Could you discuss the BEACON trial?
The BEACON CRC trial is one of the most exciting trials that we had updates for at the 2019 American Society of Clinical Oncology Gastrointestinal Cancers Symposium. It is focused on patients with BRAF V600E-mutated CRC and is led by Scott Kopetz, M.D., Ph.D., FACP, of The University of Texas MD Anderson Cancer Center, and Axel Grothey, M.D., of West Cancer Center. These patients represent an unmet need; their survival in the second-line setting or beyond is about four to six months. Outcomes in these patients are up to three times worse than those of patients who don’t have the BRAF V600E mutation. Historically, BRAF inhibitors didn’t work. The combination of BRAF inhibitors with MEK inhibitors did not show much promise, either.
Those efforts showed that we had to block the cell-signaling pathway at three levels due to the upregulation of the protein EGFR and overactivation of that pathway. Doing so with the BRAF protein inhibitor Braftovi (encorafenib), MEK inhibitor Mektovi (binimetinib) and the anti-EGFR monoclonal antibody Erbitux (cetuximab) has demonstrated remarkable results. The median estimated overall survival is now around 15 months, and about 48 percent of patients with BRAF V600E-mutated CRC responded to the regimen. In this subset, even stable disease is an important clinical end point, because these patients would otherwise die of their disease. Even the progression-free survival (the time from first treatment until disease progression) is outperforming some of the historical overall survival rates.
Many patients who respond tend to show (relatively long-lasting) responses, and the regimen is well-tolerated. It received an FDA breakthrough therapy designation (to speed development) in August 2018 for the treatment of patients with metastatic BRAF V600E-mutant metastatic CRC after one or two lines of treatment. Hopefully, this will become an option this year. A sister trial, ANCHOR, will evaluate for the use of the combination in the first-line setting.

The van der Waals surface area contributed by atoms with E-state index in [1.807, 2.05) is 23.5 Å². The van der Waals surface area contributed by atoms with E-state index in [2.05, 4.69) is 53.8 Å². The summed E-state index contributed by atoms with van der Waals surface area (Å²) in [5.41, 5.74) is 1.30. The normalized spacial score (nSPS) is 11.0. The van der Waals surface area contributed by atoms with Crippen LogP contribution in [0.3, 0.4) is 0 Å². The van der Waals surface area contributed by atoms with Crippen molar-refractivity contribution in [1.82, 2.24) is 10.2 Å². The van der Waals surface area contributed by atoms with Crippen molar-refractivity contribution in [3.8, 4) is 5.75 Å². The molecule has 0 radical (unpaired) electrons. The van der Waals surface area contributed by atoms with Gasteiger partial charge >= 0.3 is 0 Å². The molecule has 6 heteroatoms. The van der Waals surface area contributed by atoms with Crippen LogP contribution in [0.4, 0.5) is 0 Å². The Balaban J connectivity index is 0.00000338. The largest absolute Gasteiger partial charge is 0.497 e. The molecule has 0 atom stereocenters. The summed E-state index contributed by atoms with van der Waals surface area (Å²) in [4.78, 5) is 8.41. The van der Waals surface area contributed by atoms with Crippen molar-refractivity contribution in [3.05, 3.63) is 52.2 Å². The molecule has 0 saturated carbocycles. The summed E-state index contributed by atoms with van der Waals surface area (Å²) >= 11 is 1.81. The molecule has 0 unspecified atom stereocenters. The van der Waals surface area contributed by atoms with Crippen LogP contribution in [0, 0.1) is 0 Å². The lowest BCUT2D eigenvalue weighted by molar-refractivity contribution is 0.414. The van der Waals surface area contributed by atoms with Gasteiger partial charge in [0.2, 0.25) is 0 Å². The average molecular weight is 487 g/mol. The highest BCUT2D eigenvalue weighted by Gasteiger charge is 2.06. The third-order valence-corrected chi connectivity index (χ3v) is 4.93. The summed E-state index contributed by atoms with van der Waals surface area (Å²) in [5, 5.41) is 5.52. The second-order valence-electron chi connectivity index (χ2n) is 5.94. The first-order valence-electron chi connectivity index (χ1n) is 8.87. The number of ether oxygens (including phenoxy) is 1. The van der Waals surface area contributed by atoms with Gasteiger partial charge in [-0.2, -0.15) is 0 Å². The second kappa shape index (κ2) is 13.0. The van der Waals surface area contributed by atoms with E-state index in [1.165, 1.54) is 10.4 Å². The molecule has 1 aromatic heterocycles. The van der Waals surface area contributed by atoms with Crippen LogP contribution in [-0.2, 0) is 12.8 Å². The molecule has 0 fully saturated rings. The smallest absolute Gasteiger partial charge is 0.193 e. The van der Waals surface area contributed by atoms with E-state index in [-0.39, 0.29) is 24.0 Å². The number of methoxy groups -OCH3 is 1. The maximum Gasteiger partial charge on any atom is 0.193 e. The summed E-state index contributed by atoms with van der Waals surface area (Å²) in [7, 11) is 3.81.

What is the ongoing research in the HER2 space?
One of the key advances in CRC is looking at these aberrations at base line and what happens to these tumors over time. One of the classic examples is the evolving recognition of HER2-positive CRC. At base line, it confers resistance to some anti-EGFR therapies. It’s not part of guidelines yet, but HER2 may be another aspect to check for in patients before considering anti-EGFR therapies. If found, we may not consider an anti-EGFR therapy for them. HER2 can also be an acquired mechanism of resistance; you can pick it up later either through liquid biopsy or tissue testing. For those 3 to 4 percent of patients, you can enroll them in anti-HER2- based therapy trials.
Data with the anti- HER2 and EGFR drug Tykerb (lapatinib) and the anti-HER2 monoclonal antibody Herceptin (trastuzumab) look promising. There are data and ongoing trials with the dual anti-HER2 blockade that combines Herceptin and another HER2-targeting antibody, Perjeta (pertuzumab). These are studies where it is important to know HER2 status at base line and also at progression so that we can pick the right trials for patients. It won’t be long before a biologic becomes available for these patients, in addition to anti-VEGF and anti-EGFR agents. Antibody-drug conjugates such as trastuzumab deruxtecan (DS-8201), which links an anti-HER2 drug to a chemotherapy, are also being used to treat CRCs with HER2 expression; a trial of this conjugate (NCT03384940) is in progress. Meanwhile, the MOUNTAINEER study (NCT03043313) of tucatinib (ONT-380) and Herceptin employs the addition of a novel small-molecule HER2 inhibitor and is also open and (accepting patients).